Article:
Birmingham’s office space race
Birmingham is enjoying an unprecedented level of enquiries for office space, according to property consultancy CBRE.
Last year the city chalked up more than 1m sq ft of lettings. Concerns of a ‘hangover’ following the record year have failed to materialise, with a strong start to the first half of 2018.
Will Ventham, who heads the offices team at CBRE in Birmingham, says levels of demand in the city are in great health, from a range of sectors.
“If you compare last year’s figures across the same period in 2018, the Birmingham office market continues to outperform some expectations.
“The suggestion that 2017 was a record year merely as a consequence of the 238,988 sq ft letting secured to HMRC at 3 Arena Central is simply misleading. It isn’t so long ago that we were in the depths of recession and yet Birmingham survived throughout this period on the robust platform of existing businesses in the region. Fast forward and we are now experiencing increased, and sustainable, levels of inward investment to support further growth.
“After scoring seven figures last year, the prevailing sentiment was that business would be slow in the first half of 2018. This has not been the case, momentum has continued. With 318,412 sq ft of lettings in the first half of 2018, we are considerably over – 26 per cent – the 248,466 sq ft take-up achieved in the corresponding period last year.”
Flexible office providers are not yet satiated with serviced operators featuring heavily in this year’s take-up stats. BE, Instant, Orega and iHub all took space in the central business district, with IWG expanding in Edgbaston. The largest traditional occupier lettings in the first six months were to engineering consultancy WSP (46,100 sq ft) at The Mailbox, the Environment Agency (26,799 sq ft) at Aqua and West Midlands Trains (21,743 sq ft) taking 134 Edmund Street.
Going forward, there remain notable unsatisfied requirements in the traditional professional and financial services sectors together with the ongoing drive towards moving civil servants out of London from the public sector and quangos. Birmingham increasingly features high on the shopping list of inward investors, the latest example being the General Dental Council’s commitment to new offices in 1 Colmore Square.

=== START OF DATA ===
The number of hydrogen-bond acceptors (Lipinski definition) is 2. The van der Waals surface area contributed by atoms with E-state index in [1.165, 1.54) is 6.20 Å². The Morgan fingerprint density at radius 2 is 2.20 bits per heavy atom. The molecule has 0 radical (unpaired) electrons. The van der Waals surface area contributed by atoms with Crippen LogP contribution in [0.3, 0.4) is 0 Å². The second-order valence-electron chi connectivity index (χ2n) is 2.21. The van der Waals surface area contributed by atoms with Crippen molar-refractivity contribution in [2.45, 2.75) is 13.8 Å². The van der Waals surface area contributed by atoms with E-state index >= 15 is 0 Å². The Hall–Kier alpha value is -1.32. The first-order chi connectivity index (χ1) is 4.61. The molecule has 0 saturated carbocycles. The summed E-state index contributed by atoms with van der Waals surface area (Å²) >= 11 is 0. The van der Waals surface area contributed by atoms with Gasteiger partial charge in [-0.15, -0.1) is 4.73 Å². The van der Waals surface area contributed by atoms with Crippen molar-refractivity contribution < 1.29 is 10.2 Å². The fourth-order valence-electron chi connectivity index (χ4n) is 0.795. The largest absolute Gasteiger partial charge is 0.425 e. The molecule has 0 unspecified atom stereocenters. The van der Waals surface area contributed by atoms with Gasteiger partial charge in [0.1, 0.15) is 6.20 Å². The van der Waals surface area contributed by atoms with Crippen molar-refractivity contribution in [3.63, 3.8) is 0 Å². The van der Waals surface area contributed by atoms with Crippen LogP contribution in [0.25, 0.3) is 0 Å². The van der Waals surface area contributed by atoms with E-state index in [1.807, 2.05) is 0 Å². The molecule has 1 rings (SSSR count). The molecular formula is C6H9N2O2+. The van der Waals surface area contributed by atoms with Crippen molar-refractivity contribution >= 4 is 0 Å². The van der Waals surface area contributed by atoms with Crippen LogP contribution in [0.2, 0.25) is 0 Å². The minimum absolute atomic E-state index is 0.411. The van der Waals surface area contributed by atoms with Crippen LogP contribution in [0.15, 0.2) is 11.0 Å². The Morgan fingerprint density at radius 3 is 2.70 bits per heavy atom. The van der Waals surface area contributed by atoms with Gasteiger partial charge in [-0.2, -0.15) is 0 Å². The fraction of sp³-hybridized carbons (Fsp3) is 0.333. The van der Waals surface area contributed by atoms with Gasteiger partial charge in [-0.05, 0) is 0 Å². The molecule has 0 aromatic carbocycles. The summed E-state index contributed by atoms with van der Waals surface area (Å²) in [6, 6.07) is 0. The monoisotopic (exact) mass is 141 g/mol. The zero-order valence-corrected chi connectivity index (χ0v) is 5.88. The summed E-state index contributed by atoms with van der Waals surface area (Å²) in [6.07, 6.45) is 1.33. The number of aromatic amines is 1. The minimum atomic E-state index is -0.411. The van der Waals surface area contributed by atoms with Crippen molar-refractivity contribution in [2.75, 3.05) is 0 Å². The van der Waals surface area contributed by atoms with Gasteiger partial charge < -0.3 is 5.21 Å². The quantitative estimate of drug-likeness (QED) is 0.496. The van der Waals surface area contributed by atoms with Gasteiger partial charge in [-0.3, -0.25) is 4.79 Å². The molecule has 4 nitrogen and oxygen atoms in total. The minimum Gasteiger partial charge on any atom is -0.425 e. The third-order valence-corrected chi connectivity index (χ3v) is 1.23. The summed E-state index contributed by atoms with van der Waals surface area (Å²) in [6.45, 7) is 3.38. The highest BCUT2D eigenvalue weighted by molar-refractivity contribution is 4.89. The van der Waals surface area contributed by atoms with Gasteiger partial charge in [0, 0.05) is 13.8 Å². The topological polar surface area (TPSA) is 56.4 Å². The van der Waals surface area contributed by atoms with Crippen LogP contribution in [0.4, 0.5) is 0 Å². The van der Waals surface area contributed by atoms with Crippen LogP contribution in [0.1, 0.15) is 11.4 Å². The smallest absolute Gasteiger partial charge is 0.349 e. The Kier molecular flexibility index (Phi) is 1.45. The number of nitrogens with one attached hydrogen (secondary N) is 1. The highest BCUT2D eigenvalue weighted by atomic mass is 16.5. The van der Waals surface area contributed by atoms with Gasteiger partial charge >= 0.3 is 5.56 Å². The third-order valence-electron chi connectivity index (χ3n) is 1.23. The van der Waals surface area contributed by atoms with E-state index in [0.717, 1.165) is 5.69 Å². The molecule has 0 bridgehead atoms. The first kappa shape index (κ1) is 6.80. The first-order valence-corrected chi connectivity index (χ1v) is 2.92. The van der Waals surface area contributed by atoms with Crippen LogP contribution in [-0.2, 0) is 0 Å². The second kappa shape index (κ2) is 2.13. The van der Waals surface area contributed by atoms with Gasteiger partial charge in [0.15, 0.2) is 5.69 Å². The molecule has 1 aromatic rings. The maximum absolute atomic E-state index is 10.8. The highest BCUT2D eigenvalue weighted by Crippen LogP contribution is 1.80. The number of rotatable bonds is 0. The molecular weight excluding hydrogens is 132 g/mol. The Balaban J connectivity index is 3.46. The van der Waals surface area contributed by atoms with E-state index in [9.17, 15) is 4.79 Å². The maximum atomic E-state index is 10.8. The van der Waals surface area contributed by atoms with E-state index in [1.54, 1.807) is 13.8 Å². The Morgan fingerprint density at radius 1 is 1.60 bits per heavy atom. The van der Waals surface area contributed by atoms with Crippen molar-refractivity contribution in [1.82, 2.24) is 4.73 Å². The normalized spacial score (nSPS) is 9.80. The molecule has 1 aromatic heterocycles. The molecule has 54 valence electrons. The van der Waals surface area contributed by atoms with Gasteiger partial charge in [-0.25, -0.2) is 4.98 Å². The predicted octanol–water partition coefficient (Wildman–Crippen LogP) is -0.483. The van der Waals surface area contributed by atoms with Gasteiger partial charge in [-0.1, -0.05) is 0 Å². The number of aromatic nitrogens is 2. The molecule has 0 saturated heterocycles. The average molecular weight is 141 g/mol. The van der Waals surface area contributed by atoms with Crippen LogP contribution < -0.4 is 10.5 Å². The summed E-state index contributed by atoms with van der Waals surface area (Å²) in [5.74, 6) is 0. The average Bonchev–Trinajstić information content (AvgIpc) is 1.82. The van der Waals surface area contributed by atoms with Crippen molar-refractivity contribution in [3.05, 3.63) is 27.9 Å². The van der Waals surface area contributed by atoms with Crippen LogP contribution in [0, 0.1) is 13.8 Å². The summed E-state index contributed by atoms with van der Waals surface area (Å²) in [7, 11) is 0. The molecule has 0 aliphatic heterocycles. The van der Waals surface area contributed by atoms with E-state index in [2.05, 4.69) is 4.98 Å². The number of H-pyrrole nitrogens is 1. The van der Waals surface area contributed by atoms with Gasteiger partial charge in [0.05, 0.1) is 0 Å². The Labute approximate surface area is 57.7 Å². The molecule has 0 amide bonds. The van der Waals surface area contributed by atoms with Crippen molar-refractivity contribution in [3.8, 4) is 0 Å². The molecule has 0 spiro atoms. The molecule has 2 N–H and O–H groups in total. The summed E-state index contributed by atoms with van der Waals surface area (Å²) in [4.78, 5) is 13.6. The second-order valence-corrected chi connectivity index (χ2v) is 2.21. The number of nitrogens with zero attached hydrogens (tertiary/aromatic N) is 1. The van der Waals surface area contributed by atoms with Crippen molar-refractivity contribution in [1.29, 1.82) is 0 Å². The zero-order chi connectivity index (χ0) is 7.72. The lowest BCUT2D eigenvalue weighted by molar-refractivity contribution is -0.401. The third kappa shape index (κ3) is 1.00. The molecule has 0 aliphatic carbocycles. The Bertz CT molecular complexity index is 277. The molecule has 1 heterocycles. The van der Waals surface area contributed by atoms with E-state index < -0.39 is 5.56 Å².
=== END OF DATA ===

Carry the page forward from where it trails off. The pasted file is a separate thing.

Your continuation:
Last year, back-to-frame refurbishments satisfied a large proportion of demand for Grade A accommodation and the city welcomes the next wave of opportunities on the horizon, most notably in the form of Platform 21 with anticipated delivery of 112,000 sq ft in late 2019.
“Cornerblock, 55 Colmore Row and the Lewis Building were runaway successes in 2018, alongside the notable pre-let activity at One Chamberlain Square and 3 Arena Central; this success has resulted in Grade A space fast depleting so it is great that the city’s significant new builds are within sight of completion.
“Two Chamberlain Square and Three Snowhill will add more than 600,000 sq ft to the stock pile, meaning Birmingham remains perfectly placed to open its doors to further inward investors. It’s inevitable that this space will see pre-completion activity which will, in turn, stimulate a further wave of speculative development. Schemes such as One Centenary Way (280,000 sq ft) and 5 Centenary Square (147,000 sq ft), having secured detailed planning consent, offer compelling opportunities for the next cycle of occupiers aspiring to be in Birmingham.”
The top rent for Grade A space in the city remains at £33 per sq ft.
“Unfortunately, the fixation on rent per sq ft is a historic trait of the property industry but it’s rarely an occupier’s main focus. CBRE’s latest global occupier research supports the increasing weight of importance that businesses are placing on providing the best workplaces for their employees. The ability to recruit and retain staff is regularly becoming the key driver to occupational decision making.
“Birmingham has returned to headline rents of £33.00 per sq ft, through the transactions secured at 55 Colmore Row, and we anticipate further upward pressure on rents over the coming 12 months reflective of the quality of product being delivered into the marketplace coupled with the desirability of the Midlands as a region for business prosperity.
“The region as a whole is experiencing similar trends to those within the city centre. Out of town rents are on the rise, and we anticipate that the M42 corridor will reach new headline levels by the end of the year.”